In previous
entries, Interesting
Log Relationships (1) and Interesting
Log Relationships (2), I showed how the (infinite) reciprocal sum of the
unique number sequences associated with (x – k)

(x – k)

^{2}= 0 and(x – k)

^{3 }= 0, (with k = 2, 3, 4, …) together with (x + k)^{2}= 0 and (x + k)^{3 }= 0 (with k = 1, 2, 3, …), result from the application of generally applicable formulae resulting in answers of the form a log k + b (where a and b are rational numbers that can take on positive or negative values).
So once
again for example for the general case where (x + k)

^{3 }= 0, the general formula is
2k{(k + 1)[log(k + 1/k)] – 1}.

Thus when k = 1, we have the polynomial equation (x + 1)

^{3 }= 0 i.e. x^{3 }+ 3x^{2}+ 3x + 1 = 0, with the unique number sequence 1, – 3, 6, – 10, 15, …
Therefore the corresponding (infinite) sum of reciprocals
(i.e. the alternating sum of reciprocals of the triangular nos.) = 1 – 1/3 +
1/6 – 1/10 + 1/15 …

= 2{2(log 2) – 1} = 4 log 2 – 2.

However one can continue on both for higher powers of (x – k)

^{n}= 0 and (x + k)^{n }= 0, to generate corresponding results for the associated (infinite) sums of reciprocals relating to the unique number sequences occurring.
Now while
it appears that the general form of these results does not change (remaining as a log k + b,
it is not yet clear to me whether for any given power of n, that a general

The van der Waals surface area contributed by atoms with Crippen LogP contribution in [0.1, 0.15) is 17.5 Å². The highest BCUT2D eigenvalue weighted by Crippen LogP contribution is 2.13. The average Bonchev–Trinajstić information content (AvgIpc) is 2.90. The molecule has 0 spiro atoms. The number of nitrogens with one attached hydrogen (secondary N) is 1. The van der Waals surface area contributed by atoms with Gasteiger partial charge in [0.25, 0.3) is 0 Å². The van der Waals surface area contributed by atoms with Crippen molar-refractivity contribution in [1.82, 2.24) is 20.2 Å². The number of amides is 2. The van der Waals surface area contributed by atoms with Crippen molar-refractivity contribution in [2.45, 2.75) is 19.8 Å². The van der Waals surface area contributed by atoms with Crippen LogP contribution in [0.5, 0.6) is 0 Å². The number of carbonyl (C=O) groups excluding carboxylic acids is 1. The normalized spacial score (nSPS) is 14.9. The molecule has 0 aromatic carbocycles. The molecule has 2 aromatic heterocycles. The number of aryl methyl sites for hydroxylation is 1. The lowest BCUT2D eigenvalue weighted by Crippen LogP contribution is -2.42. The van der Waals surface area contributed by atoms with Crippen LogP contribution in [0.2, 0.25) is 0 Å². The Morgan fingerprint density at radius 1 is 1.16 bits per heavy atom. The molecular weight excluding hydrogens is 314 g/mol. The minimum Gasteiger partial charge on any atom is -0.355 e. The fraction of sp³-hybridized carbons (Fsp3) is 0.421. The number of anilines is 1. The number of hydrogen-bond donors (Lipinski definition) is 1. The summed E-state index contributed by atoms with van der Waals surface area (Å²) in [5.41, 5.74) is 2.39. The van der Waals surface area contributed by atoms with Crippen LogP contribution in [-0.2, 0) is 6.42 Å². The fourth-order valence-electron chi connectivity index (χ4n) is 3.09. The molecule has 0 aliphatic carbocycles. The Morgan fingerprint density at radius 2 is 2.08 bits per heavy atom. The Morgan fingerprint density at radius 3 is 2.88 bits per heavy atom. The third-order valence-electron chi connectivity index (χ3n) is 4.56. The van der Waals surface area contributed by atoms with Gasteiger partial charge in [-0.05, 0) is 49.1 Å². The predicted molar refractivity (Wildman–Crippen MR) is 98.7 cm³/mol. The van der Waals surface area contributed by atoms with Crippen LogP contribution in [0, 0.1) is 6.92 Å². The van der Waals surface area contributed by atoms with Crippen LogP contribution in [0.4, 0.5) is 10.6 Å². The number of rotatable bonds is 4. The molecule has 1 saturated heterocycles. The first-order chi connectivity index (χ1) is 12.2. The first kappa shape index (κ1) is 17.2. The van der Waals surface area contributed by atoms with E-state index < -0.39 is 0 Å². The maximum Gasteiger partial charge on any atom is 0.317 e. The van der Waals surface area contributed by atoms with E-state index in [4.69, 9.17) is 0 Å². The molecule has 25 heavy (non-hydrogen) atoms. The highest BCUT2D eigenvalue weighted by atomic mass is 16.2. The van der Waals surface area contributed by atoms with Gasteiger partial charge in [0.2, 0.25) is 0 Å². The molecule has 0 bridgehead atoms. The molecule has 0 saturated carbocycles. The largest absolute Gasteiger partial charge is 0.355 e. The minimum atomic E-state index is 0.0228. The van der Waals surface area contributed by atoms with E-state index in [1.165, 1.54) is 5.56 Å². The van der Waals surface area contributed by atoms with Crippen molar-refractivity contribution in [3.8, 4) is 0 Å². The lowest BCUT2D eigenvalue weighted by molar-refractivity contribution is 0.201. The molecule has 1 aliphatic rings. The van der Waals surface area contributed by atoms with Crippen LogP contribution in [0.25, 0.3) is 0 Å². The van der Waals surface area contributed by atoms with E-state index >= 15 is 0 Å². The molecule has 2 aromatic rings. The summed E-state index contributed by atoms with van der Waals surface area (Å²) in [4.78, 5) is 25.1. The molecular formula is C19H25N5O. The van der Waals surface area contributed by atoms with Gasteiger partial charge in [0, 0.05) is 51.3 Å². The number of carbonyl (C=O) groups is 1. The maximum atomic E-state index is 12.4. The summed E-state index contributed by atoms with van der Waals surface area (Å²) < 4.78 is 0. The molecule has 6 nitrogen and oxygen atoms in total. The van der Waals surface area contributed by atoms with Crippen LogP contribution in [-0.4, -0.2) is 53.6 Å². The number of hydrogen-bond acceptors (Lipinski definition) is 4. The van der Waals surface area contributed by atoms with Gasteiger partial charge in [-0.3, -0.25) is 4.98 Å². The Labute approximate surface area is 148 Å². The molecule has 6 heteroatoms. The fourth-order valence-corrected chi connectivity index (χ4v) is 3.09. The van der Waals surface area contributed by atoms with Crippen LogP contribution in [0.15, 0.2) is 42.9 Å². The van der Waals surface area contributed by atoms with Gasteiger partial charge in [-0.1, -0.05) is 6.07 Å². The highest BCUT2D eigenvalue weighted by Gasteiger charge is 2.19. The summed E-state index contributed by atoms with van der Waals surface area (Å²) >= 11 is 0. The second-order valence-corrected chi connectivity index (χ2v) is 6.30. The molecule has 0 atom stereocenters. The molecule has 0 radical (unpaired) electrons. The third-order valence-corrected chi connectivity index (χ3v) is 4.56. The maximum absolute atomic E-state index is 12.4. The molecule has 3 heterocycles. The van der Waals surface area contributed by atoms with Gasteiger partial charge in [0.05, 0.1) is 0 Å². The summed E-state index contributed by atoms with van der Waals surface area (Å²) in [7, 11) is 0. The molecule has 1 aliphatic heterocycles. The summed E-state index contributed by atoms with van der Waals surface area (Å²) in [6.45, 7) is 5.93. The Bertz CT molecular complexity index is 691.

formula expression can be given to cover all possible results.

However, I
did manage to calculate some specific results (which, not surprisingly, become
somewhat more difficult to establish as the power of n and value of k increases).

For example
in the simplest case where (x – k)

^{2}= 0 (with k = 2), we have (x – 2)^{4}= 0,
i.e. x

^{4}– 8x^{3}+ 24x^{2 }– 32x + 16 = 0 with the corresponding unique number sequence
1, 8. 40, 160, 560, … (A001789
in OEIS).

And the corresponding (infinite) sum of reciprocals is,

1 + 1/8 + 1/40 + 1/160 + 1/560 + …, = 1.15888 …
= 6 log 2 – 3.

In the next case where (x – 3)

^{4}= 0, i.e. x^{4}– 12x^{3}+ 54x^{2 }– 108x + 81 = 0, the unique numbers associated are 1, 12, 90, 540, 2835, … (A036216 in OEIS).
Thus the corresponding (infinite) sum of reciprocals is,

1 + 1/12 + 1/90 +
1/540 + 1/2835 + …, = 1.09674… = {72
log (3/2) – 27}/2.

Then in the next case, where (x – 4)

^{4}= 0, i.e. x^{4}– 16x^{3}+ 96x^{2 }– 256x + 256 = 0,
the unique associated number sequence is

1, 16, 160, 1280, 8960, … (i.e. A038846 in OEIS).

Thus the corresponding sum of reciprocals

= 1 + 1/16 + 1/160 + 1/1280 + 1/8960 + … = 1.06966…
= 108 log (4/3) – 30

Then in the case where (x + 1)

^{4}= 0, i.e. x

^{4}+ 4x

^{3}+ 6x

^{2 }+ 4x + 1 = 0, the unique associated number sequence is 1, – 4, 10, – 20, 35, …

So the corresponding (infinite) sum of reciprocals (i.e. sum
of alternating reciprocal terms of the tetrahedral numbers) is,

1 – 1/4 + 1/10 – 1/20 + 1/35, …, = .817766… = (24 log 2 – 15)/2.

Then in the
case where (x + 2)

^{4}= 0, i.e. x^{4}+ 8x^{3}+ 24x^{2 }+ 32x + 16 = 0, the unique associated number sequence is 1, – 8, 40, – 160, 560, …
So the corresponding (infinite) alternating sum of
reciprocals,

= 1 – 1/8 + 1/40 – 1/160 + 1/560 – … = .89511…, = 54 log (3/2) – 21.

And in the case where (x – 5)

So the sum of reciprocals = 1 + 1/20 + 1/250 + 1/2500 + ... , (A081143 in OEIS).

= {480 log (5/4) – 105)}/2.

And in the case where (x – 5)

^{4 }= 0 i.e. x^{4}– 20x^{3}+ 150x^{2 }– 500x + 625 = 0, the unique digit sequence is 0, 0, 0, 1, 20, 250, 2500, ...So the sum of reciprocals = 1 + 1/20 + 1/250 + 1/2500 + ... , (A081143 in OEIS).

= {480 log (5/4) – 105)}/2.

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